If the U.S. were not a net importer, then even if the added spending by consumers was exactly equal to the reduced spending by producers, the result could still end up being a net drop in GDP. The reason is that if I buy another restaurant meal in New York, that’s not much help to someone who was counting on selling sand (or for that matter even restaurant meals) to frackers in Texas. As enterprises that were selling items to those working in oil production see a drop in their demand, they may end up laying-off some of their own workers. As a result of those layoffs, the net loss in Texas could exceed the gains in New York. In a 1988 paper I showed that in an economy that produced all its own oil, an oil price decline could lead to higher total unemployment, in part because it takes time for people in the oil-producing regions to move to the areas where the jobs are now available.
For a net oil importer like the United States, the direct dollar gains to consumers exceed the dollar losses to domestic producers. Even so, multiplier effects from displaced workers and capital in the oil sector could end up eating away at some of those net gains. When oil prices collapsed in 1986 we saw no boom in the national U.S. economy, and in fact Texas and other oil-producing states experienced their own recession.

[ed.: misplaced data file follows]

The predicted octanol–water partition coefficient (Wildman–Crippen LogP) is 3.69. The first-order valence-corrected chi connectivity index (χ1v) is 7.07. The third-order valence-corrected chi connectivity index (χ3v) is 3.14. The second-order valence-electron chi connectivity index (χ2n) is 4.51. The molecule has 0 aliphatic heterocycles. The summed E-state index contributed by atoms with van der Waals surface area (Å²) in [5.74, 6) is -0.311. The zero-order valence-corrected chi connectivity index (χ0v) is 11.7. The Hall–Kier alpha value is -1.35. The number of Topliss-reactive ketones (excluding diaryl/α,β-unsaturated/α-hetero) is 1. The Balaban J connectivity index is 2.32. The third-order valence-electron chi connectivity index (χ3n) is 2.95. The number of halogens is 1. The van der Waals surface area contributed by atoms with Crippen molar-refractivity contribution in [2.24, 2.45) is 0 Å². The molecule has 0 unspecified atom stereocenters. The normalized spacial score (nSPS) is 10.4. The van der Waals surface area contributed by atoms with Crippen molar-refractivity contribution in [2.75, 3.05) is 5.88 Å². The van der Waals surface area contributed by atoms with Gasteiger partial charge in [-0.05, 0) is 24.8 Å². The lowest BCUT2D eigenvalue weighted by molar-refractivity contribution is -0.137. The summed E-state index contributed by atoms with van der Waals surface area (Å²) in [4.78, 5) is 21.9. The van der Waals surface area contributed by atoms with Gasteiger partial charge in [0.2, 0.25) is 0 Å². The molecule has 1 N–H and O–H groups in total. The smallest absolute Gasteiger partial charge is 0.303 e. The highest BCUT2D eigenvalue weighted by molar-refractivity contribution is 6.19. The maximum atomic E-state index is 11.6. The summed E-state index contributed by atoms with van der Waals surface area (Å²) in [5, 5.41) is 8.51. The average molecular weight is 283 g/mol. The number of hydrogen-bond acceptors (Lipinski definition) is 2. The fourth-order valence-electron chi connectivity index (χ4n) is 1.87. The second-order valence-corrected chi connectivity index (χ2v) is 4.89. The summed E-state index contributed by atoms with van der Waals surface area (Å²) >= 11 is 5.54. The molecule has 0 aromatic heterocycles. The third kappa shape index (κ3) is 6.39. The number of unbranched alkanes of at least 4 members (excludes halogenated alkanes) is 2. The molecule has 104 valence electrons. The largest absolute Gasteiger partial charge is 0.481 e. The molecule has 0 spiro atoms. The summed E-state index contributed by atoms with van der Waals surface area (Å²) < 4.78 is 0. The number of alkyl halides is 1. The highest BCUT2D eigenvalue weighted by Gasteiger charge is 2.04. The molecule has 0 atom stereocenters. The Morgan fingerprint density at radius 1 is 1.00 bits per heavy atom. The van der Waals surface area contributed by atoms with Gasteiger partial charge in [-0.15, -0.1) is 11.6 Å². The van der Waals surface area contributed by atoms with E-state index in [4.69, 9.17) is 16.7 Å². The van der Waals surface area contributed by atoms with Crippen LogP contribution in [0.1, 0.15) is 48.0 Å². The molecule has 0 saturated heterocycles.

On the other hand, when oil prices spike up rapidly the result is unemployed labor and capital in sectors like autos and their suppliers. Furthermore, in the days before fracking there was a much longer lead time between an increase in oil prices and an increase in spending by oil producers. The result was an unambiguous net negative shock to GDP from a big upward spike in oil prices. The oil price shocks of 1973, 1979, 1980, 1990, and 2007 were all followed by economic recessions. In a recent paper I surveyed a number of academic studies that concluded that while a sharp increase in oil prices can reduce U.S. GDP growth, it’s harder to see evidence of significant net gains for U.S. GDP from a sharp decline in oil prices.
It looks like we’ve just added some more data to support that conclusion.
Courtesy: James Hamilton